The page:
Personnel Review, vol. 34 no. 1
Type: Research Article
ISSN: 0048-3486

Keywords

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Article
Publication date: 1 March 1992

I.S. Demirag

The rapid development of multinational companies (MNCs) has resulted in the need for accounting systems which function to report, evaluate and control international…

Abstract

The rapid development of multinational companies (MNCs) has resulted in the need for accounting systems which function to report, evaluate and control international operations and their managers' effectiveness. While the problems surrounding the evaluation and control of domestic firms remain the same for MNCs' parent company managers, the question of which country's currency should be used in the evaluation process represents additional complexities for them. The choice is essentially either that of the parent company currency or the currency of the foreign subsidiary. Parent company managers may also use both of these currencies, but it is likely that this choice will result in different decisions regarding the performance of foreign operations (see Demirag, 1987,1987a, 1987b). The aim of this paper is to critically review the theoretical and empirical literature on the use of parent and/or foreign subsidiary accounting information used by multinational companies in the evaluation of their foreign subsidiary operations and managers. In doing so, the paper addresses the following two questions. First, to what extent is translated information, untranslated information or both types of information significant in the evaluation of foreign subsidiary operations and their managers' performance in MNCs? Second, what are the major contextual variables which influence MNC foreign currency accounting practices in performance evaluations?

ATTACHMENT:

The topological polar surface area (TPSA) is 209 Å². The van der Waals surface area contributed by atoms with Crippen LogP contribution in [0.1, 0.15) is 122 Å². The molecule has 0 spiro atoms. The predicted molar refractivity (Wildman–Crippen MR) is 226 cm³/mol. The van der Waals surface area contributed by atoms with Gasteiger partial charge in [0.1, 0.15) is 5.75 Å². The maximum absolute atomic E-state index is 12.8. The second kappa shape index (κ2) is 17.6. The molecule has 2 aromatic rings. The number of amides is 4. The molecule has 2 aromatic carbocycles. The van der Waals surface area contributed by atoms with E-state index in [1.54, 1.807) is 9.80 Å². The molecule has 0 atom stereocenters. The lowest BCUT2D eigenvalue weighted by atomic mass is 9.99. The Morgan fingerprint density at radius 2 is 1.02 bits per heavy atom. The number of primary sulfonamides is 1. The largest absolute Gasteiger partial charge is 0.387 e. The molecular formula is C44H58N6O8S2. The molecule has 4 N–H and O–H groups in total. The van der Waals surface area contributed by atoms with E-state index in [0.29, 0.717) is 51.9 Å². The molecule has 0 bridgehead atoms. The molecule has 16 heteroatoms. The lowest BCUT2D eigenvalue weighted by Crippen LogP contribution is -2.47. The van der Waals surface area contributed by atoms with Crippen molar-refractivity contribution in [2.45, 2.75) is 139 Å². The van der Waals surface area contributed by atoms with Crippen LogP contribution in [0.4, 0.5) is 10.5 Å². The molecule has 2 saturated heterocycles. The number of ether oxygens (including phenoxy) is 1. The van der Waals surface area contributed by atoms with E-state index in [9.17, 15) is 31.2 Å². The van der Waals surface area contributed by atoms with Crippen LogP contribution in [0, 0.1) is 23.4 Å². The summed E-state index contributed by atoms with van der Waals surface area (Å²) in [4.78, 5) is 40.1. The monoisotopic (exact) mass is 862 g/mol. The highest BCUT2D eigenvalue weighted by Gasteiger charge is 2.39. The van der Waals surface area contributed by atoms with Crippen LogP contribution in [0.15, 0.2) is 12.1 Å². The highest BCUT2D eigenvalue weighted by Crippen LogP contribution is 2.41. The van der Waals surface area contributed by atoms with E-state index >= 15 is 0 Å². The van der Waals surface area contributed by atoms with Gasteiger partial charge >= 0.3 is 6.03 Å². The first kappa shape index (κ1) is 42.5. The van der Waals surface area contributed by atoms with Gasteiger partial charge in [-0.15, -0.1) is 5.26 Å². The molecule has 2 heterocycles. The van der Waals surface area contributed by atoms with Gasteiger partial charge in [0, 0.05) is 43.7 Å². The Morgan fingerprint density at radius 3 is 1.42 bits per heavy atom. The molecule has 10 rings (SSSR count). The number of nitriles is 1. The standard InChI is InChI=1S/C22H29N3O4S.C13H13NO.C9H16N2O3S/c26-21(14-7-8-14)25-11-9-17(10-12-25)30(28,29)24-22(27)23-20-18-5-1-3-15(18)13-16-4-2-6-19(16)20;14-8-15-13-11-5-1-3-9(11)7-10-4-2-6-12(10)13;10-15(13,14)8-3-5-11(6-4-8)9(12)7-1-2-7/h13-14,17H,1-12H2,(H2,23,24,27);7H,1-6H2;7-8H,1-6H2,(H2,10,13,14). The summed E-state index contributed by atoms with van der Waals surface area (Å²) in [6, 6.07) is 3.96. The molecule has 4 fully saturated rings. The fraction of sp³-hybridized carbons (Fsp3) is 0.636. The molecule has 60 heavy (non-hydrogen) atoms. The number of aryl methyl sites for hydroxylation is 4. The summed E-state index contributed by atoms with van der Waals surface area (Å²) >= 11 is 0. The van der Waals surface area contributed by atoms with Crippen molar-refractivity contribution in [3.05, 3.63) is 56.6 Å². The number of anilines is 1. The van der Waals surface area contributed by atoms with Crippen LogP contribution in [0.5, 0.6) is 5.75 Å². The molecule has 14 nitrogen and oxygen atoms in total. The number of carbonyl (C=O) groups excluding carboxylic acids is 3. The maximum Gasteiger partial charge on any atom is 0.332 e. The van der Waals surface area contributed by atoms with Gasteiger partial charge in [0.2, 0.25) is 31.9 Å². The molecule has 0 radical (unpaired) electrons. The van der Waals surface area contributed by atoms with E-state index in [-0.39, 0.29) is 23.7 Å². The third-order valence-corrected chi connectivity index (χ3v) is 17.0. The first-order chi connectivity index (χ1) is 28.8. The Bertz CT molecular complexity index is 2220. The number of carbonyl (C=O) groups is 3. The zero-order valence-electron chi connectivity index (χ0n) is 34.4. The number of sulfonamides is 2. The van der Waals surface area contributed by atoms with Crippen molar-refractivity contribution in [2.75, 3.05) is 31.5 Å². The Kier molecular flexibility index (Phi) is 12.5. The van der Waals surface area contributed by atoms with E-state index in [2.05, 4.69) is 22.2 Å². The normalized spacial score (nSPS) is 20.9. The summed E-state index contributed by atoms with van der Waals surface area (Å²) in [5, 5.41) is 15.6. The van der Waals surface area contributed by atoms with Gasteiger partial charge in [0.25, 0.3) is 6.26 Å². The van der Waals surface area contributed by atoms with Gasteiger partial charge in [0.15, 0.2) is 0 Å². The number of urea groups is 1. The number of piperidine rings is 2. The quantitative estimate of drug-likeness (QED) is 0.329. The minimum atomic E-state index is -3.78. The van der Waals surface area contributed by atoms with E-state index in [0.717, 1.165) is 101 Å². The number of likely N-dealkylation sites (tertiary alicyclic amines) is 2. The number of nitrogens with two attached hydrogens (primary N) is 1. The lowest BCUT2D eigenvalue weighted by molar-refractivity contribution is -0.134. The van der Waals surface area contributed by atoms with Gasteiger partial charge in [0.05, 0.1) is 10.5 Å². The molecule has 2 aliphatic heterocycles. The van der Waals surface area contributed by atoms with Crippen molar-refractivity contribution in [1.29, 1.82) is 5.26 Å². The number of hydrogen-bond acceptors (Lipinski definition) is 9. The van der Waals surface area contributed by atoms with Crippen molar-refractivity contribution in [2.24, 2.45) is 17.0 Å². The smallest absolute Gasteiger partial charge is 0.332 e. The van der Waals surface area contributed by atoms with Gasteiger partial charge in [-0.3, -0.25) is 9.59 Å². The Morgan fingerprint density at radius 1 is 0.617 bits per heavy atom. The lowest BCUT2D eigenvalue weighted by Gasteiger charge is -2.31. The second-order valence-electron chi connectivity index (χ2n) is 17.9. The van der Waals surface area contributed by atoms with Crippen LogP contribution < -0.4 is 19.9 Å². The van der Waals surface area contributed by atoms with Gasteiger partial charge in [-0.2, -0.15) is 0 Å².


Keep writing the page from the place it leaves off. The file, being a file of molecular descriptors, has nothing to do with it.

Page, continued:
Details

Managerial Finance, vol. 18 no. 3
Type: Research Article
ISSN: 0307-4358

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Article
Publication date: 1 February 1998

Abbas J. Ali, Abdel Aziz Taqi and Robert C. Camp

In international business, the customers' perception is vital for marketing and strategic planning. This study is designed to address the perceptions of managers in Kuwait…

Abstract

In international business, the customers' perception is vital for marketing and strategic planning. This study is designed to address the perceptions of managers in Kuwait of the national environments of Japan, Germany, and the U.S. and the prospect of global leadership for each nation. Sixty‐four major Kuwaiti firms participated. The results indicate that Japan is perceived to offer the most conducive business environment for effective global competition. In addition, participants believe that Japan will surpass the U.S. economically and technologically in the near future. Nevertheless, the results show that U.S. based firms are perceived to be more adaptable to changing world conditions and that they do a better job of attracting the best human resources than German or Japanese based firms.

Details

Competitiveness Review: An International Business Journal, vol. 8 no. 2
Type: Research Article
ISSN: 1059-5422